Risk tolerance is an essential part of investing. If you are uncomfortable doing a lump sum, you can do dollar-cost averaging with a shorter timeframe. For example, you can do DCA over 6-12 months. This way, you can have the middle ground between both strategies. You don’t delay the investment for too long and simultaneously reduce the risk of short-term market volatility.

How often should I dollar-cost average?

It depends on your preferences. Most people do monthly or quarterly. If you earn a regular monthly income, you can also follow the monthly schedule for your investment. You can invest a portion of your salary as soon as you receive it. You can do this manually or automate it using a regular saving plan.

If I make a lump sum investment and the market drops afterward, I will lose a lot of money. Isn’t this bad?

Losing money is not a pleasant experience. But remember that you do not lose the money until you realize that loss by selling your investment. Our general advice is to invest only in appreciating assets. We invest for the long term, and these assets will likely increase in value in the long run. Before investing, please ensure you have a long enough investment horizon to weather short-term market volatility comfortably.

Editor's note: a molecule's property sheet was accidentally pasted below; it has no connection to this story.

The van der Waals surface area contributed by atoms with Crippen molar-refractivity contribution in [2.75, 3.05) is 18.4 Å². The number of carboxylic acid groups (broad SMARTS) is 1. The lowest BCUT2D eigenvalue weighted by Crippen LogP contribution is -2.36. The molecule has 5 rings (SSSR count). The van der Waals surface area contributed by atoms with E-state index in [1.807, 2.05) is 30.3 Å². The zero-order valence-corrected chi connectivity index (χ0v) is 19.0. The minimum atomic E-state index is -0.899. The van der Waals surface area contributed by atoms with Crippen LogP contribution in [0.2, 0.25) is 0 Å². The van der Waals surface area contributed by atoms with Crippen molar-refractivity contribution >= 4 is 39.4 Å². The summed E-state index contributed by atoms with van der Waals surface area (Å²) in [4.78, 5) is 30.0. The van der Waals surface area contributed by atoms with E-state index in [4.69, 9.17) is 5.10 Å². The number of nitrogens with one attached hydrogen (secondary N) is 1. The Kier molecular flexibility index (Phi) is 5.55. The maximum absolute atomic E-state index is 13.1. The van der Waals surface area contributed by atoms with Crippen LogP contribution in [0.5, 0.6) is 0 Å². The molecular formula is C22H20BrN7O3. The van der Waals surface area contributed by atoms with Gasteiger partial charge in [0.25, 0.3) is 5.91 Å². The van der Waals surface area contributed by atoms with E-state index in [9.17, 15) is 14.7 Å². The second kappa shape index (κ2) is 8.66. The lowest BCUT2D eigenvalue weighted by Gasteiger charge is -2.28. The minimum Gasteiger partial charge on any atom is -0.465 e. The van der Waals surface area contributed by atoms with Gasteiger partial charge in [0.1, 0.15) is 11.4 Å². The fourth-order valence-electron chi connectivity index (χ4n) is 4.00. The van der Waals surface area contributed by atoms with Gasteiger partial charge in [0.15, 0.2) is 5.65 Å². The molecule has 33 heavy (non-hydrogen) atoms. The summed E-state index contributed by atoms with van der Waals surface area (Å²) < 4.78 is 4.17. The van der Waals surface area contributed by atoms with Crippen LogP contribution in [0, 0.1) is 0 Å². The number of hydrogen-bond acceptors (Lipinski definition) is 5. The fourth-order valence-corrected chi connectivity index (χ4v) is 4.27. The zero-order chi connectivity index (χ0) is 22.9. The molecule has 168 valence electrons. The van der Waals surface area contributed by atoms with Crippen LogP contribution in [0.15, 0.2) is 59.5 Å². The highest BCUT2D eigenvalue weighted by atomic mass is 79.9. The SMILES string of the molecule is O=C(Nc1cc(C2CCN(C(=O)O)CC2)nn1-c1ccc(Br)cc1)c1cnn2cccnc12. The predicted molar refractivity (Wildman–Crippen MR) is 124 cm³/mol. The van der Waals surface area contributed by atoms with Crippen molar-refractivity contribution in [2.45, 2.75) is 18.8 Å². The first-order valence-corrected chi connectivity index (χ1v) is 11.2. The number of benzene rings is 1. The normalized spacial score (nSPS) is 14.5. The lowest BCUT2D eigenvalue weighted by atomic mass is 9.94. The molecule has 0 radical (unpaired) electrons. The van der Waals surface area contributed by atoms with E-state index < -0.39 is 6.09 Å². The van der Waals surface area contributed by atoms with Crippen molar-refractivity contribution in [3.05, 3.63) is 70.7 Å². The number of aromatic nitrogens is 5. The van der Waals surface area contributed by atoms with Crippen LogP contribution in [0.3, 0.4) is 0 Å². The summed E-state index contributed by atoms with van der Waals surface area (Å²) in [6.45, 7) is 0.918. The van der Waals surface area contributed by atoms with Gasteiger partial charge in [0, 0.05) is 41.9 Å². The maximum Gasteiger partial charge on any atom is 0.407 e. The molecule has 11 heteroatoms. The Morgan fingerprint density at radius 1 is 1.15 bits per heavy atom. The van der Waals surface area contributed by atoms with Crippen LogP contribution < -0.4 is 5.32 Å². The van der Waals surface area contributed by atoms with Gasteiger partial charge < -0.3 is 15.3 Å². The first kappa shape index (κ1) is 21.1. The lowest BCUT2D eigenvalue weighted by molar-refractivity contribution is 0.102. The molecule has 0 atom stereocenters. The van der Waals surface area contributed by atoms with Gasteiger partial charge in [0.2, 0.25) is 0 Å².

I rarely meet people who make lump-sum investments. Am I missing something?

Well, that’s normal because most people earn their income through their monthly salary. In this case, they will do dollar-cost averaging monthly with their monthly income. However, in some cases, investors may also receive a sizable amount of money from other sources, such as inheritance, selling business, lottery, etc. For this extra liquidity, a lump sum investment may be appropriate.

Stay up-to-date by following us:

Disclaimer: The information provided here is not intended to be and does not constitute financial advice, investment advice, trading advice, or any other advice or recommendation of any sort.

Share this post:
David Ang

About David Ang

A long-term investor with a portfolio across the United States and Asian equities, REITs, commodities, and fixed incomes. After over a decade of hands-on investing (and making countless mistakes), I'm excited to use this platform to share what I've learned over the years. And let's continue to learn together. Writing about macro economy, equities, personal finance, web3. Follow me on Twitter: @danggaku